FASD & the Justice System

R. v. Smart, 2014 ABPC 175 (Anderson J.)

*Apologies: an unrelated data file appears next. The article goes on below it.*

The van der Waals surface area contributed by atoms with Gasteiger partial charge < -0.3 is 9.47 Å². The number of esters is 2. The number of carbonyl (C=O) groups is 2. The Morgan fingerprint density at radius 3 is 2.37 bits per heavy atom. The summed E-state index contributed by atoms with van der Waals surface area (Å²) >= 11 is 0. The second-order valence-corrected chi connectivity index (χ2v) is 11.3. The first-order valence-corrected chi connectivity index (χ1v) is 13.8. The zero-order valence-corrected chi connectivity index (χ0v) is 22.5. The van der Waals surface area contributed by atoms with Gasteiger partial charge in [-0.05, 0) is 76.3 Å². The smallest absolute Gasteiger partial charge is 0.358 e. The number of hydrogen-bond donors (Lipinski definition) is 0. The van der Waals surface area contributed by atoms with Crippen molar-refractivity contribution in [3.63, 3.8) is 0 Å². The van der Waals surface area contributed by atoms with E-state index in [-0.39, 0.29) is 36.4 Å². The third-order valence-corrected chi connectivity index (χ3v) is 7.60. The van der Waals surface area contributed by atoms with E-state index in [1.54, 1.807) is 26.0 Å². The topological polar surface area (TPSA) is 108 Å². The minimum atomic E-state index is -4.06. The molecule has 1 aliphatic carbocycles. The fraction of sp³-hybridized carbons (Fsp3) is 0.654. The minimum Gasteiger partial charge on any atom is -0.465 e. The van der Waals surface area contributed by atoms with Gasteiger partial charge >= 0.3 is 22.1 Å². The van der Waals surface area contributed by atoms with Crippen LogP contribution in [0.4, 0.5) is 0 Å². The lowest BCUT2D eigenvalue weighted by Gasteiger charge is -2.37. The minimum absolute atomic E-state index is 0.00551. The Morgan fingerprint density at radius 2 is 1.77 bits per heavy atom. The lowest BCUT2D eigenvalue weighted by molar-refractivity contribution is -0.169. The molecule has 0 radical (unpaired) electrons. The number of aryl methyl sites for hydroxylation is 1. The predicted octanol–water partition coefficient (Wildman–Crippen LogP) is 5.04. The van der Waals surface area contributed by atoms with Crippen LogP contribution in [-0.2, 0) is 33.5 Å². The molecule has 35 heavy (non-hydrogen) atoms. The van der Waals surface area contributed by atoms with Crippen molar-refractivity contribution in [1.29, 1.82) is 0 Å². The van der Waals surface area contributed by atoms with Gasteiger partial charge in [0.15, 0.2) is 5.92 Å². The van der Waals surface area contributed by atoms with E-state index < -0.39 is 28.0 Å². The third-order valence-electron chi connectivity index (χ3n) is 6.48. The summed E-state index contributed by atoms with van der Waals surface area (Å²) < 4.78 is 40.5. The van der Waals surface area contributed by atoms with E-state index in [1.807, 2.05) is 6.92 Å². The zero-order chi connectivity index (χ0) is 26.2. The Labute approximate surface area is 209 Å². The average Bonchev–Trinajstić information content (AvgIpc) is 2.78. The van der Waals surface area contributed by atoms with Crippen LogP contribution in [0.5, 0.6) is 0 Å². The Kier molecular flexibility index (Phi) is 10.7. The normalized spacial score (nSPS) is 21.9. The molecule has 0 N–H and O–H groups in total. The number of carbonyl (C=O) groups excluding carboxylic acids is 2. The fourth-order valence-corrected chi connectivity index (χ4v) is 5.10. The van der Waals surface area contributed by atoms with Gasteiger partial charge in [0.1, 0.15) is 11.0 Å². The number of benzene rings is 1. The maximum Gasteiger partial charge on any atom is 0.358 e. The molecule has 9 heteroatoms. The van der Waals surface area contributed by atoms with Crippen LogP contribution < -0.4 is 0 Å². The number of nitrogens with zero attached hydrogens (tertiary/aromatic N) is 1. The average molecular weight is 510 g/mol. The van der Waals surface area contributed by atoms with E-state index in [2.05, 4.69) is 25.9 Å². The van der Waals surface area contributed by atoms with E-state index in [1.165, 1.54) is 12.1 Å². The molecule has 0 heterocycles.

Three cases considering availability of state-funded legal counsel – Smart was 21 yo Aboriginal accused with FASD – unemployed, no criminal record – AISH (Alberta Income for the Severely Handicapped) of $1588 per month – charged with summary conviction assault but at real risk of jail, denied legal aid – FASD is large factor that contributes to the conclusion that he needs counsel – FASD diagnosis/assessment not in evidence but the fact that courts cannot take judicial notice of FASD increases need for counsel – mens rea is critical issue, medical condition turns concepts like ability to foresee consequences on its head – could not argue case on his own, especially if medical evidence is required – people with FASD are in a bind when courts cannot take judicial notice, are not in a position to raise it and therefore no fair and appropriate accommodation is available.